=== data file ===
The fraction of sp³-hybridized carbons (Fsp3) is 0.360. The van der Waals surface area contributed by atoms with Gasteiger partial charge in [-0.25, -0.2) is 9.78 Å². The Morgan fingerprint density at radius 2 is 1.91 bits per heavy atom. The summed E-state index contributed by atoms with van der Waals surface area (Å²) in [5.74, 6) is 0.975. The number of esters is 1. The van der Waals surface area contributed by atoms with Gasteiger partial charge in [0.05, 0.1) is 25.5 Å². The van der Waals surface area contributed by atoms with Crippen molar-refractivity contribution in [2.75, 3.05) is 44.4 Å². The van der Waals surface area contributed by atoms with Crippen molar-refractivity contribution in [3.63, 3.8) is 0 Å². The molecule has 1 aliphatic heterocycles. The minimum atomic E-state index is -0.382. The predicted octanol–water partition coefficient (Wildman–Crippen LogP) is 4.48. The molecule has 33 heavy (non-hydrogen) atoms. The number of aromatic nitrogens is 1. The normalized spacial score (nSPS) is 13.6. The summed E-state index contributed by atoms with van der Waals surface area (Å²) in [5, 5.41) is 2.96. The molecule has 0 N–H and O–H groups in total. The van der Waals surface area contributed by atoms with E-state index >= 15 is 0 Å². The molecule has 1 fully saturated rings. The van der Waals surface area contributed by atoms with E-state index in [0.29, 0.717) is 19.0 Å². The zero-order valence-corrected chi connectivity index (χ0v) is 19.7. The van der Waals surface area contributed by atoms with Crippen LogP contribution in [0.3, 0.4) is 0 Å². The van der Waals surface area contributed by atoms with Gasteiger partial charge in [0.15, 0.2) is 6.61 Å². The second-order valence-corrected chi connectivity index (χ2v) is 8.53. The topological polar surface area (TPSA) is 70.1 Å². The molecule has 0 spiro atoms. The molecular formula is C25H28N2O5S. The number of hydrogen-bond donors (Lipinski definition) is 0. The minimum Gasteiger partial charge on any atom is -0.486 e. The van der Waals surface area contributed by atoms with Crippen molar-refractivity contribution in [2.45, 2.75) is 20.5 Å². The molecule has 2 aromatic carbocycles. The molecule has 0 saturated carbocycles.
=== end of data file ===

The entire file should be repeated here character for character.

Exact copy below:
The fraction of sp³-hybridized carbons (Fsp3) is 0.360. The van der Waals surface area contributed by atoms with Gasteiger partial charge in [-0.25, -0.2) is 9.78 Å². The Morgan fingerprint density at radius 2 is 1.91 bits per heavy atom. The summed E-state index contributed by atoms with van der Waals surface area (Å²) in [5.74, 6) is 0.975. The number of esters is 1. The van der Waals surface area contributed by atoms with Gasteiger partial charge in [0.05, 0.1) is 25.5 Å². The van der Waals surface area contributed by atoms with Crippen molar-refractivity contribution in [2.75, 3.05) is 44.4 Å². The van der Waals surface area contributed by atoms with Crippen molar-refractivity contribution in [3.63, 3.8) is 0 Å². The molecule has 1 aliphatic heterocycles. The minimum atomic E-state index is -0.382. The predicted octanol–water partition coefficient (Wildman–Crippen LogP) is 4.48. The molecule has 33 heavy (non-hydrogen) atoms. The number of aromatic nitrogens is 1. The normalized spacial score (nSPS) is 13.6. The summed E-state index contributed by atoms with van der Waals surface area (Å²) in [5, 5.41) is 2.96. The molecule has 0 N–H and O–H groups in total. The van der Waals surface area contributed by atoms with E-state index >= 15 is 0 Å². The molecule has 1 fully saturated rings. The van der Waals surface area contributed by atoms with E-state index in [0.29, 0.717) is 19.0 Å². The zero-order valence-corrected chi connectivity index (χ0v) is 19.7. The van der Waals surface area contributed by atoms with Crippen LogP contribution in [0.3, 0.4) is 0 Å². The van der Waals surface area contributed by atoms with Gasteiger partial charge in [0.15, 0.2) is 6.61 Å². The second-order valence-corrected chi connectivity index (χ2v) is 8.53. The topological polar surface area (TPSA) is 70.1 Å². The molecule has 0 spiro atoms. The molecular formula is C25H28N2O5S. The number of hydrogen-bond donors (Lipinski definition) is 0. The minimum Gasteiger partial charge on any atom is -0.486 e. The van der Waals surface area contributed by atoms with Crippen molar-refractivity contribution in [2.45, 2.75) is 20.5 Å². The molecule has 2 aromatic carbocycles. The molecule has 0 saturated carbocycles.